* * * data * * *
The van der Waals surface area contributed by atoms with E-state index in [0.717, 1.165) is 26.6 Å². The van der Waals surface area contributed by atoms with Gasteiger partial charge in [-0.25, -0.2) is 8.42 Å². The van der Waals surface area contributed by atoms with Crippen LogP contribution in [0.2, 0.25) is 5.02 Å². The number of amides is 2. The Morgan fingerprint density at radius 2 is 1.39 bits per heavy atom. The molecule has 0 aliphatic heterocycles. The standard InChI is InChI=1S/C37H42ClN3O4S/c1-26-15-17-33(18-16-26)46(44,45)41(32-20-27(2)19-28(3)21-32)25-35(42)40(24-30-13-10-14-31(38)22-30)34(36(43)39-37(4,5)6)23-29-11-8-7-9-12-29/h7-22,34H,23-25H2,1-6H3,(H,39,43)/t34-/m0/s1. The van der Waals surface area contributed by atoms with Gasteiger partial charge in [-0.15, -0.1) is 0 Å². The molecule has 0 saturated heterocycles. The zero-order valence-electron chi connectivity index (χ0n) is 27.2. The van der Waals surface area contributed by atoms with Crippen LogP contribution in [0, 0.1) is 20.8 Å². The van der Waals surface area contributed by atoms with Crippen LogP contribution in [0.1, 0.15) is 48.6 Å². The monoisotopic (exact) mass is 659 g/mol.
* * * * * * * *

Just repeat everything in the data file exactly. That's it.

The van der Waals surface area contributed by atoms with E-state index in [0.717, 1.165) is 26.6 Å². The van der Waals surface area contributed by atoms with Gasteiger partial charge in [-0.25, -0.2) is 8.42 Å². The van der Waals surface area contributed by atoms with Crippen LogP contribution in [0.2, 0.25) is 5.02 Å². The number of amides is 2. The Morgan fingerprint density at radius 2 is 1.39 bits per heavy atom. The molecule has 0 aliphatic heterocycles. The standard InChI is InChI=1S/C37H42ClN3O4S/c1-26-15-17-33(18-16-26)46(44,45)41(32-20-27(2)19-28(3)21-32)25-35(42)40(24-30-13-10-14-31(38)22-30)34(36(43)39-37(4,5)6)23-29-11-8-7-9-12-29/h7-22,34H,23-25H2,1-6H3,(H,39,43)/t34-/m0/s1. The van der Waals surface area contributed by atoms with Gasteiger partial charge in [-0.15, -0.1) is 0 Å². The molecule has 0 saturated heterocycles. The zero-order valence-electron chi connectivity index (χ0n) is 27.2. The van der Waals surface area contributed by atoms with Crippen LogP contribution in [0, 0.1) is 20.8 Å². The van der Waals surface area contributed by atoms with Crippen LogP contribution in [0.1, 0.15) is 48.6 Å². The monoisotopic (exact) mass is 659 g/mol.